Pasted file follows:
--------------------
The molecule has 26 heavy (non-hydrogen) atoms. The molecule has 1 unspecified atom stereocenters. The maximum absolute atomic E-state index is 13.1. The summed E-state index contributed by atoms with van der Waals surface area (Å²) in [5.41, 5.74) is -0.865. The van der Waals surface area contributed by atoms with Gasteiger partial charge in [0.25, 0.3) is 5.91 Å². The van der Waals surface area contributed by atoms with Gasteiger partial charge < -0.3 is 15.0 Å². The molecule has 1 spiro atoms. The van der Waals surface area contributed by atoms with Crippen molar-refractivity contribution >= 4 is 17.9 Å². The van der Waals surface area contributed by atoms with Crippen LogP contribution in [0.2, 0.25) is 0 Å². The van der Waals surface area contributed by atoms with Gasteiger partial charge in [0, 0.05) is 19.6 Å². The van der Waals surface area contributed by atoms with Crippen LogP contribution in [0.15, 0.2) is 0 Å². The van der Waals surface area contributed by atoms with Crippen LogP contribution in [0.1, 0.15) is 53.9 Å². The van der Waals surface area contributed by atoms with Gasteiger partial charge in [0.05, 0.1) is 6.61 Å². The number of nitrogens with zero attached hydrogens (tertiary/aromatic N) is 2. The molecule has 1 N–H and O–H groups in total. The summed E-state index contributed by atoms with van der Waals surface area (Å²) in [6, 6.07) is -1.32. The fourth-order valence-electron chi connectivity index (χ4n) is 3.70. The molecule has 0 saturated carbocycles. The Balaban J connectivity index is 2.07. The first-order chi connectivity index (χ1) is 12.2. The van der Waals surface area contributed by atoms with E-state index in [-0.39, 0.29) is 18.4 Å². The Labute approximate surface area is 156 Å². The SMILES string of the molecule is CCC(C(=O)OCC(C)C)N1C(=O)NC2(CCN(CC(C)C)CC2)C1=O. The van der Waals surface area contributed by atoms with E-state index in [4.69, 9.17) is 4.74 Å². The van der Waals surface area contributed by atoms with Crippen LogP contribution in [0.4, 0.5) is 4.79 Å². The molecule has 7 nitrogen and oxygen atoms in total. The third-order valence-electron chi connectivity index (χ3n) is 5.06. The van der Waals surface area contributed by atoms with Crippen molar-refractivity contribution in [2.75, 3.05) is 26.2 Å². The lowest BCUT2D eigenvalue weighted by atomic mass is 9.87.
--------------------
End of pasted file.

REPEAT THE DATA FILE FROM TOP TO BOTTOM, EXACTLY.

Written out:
The molecule has 26 heavy (non-hydrogen) atoms. The molecule has 1 unspecified atom stereocenters. The maximum absolute atomic E-state index is 13.1. The summed E-state index contributed by atoms with van der Waals surface area (Å²) in [5.41, 5.74) is -0.865. The van der Waals surface area contributed by atoms with Gasteiger partial charge in [0.25, 0.3) is 5.91 Å². The van der Waals surface area contributed by atoms with Gasteiger partial charge < -0.3 is 15.0 Å². The molecule has 1 spiro atoms. The van der Waals surface area contributed by atoms with Crippen molar-refractivity contribution >= 4 is 17.9 Å². The van der Waals surface area contributed by atoms with Crippen LogP contribution in [0.2, 0.25) is 0 Å². The van der Waals surface area contributed by atoms with Gasteiger partial charge in [0, 0.05) is 19.6 Å². The van der Waals surface area contributed by atoms with Crippen LogP contribution in [0.15, 0.2) is 0 Å². The van der Waals surface area contributed by atoms with Crippen LogP contribution in [0.1, 0.15) is 53.9 Å². The van der Waals surface area contributed by atoms with Gasteiger partial charge in [0.05, 0.1) is 6.61 Å². The number of nitrogens with zero attached hydrogens (tertiary/aromatic N) is 2. The molecule has 1 N–H and O–H groups in total. The summed E-state index contributed by atoms with van der Waals surface area (Å²) in [6, 6.07) is -1.32. The fourth-order valence-electron chi connectivity index (χ4n) is 3.70. The molecule has 0 saturated carbocycles. The Balaban J connectivity index is 2.07. The first-order chi connectivity index (χ1) is 12.2. The van der Waals surface area contributed by atoms with E-state index in [-0.39, 0.29) is 18.4 Å². The Labute approximate surface area is 156 Å². The SMILES string of the molecule is CCC(C(=O)OCC(C)C)N1C(=O)NC2(CCN(CC(C)C)CC2)C1=O. The van der Waals surface area contributed by atoms with E-state index in [4.69, 9.17) is 4.74 Å². The van der Waals surface area contributed by atoms with Crippen LogP contribution in [0.4, 0.5) is 4.79 Å². The molecule has 7 nitrogen and oxygen atoms in total. The third-order valence-electron chi connectivity index (χ3n) is 5.06. The van der Waals surface area contributed by atoms with Crippen molar-refractivity contribution in [2.75, 3.05) is 26.2 Å². The lowest BCUT2D eigenvalue weighted by atomic mass is 9.87.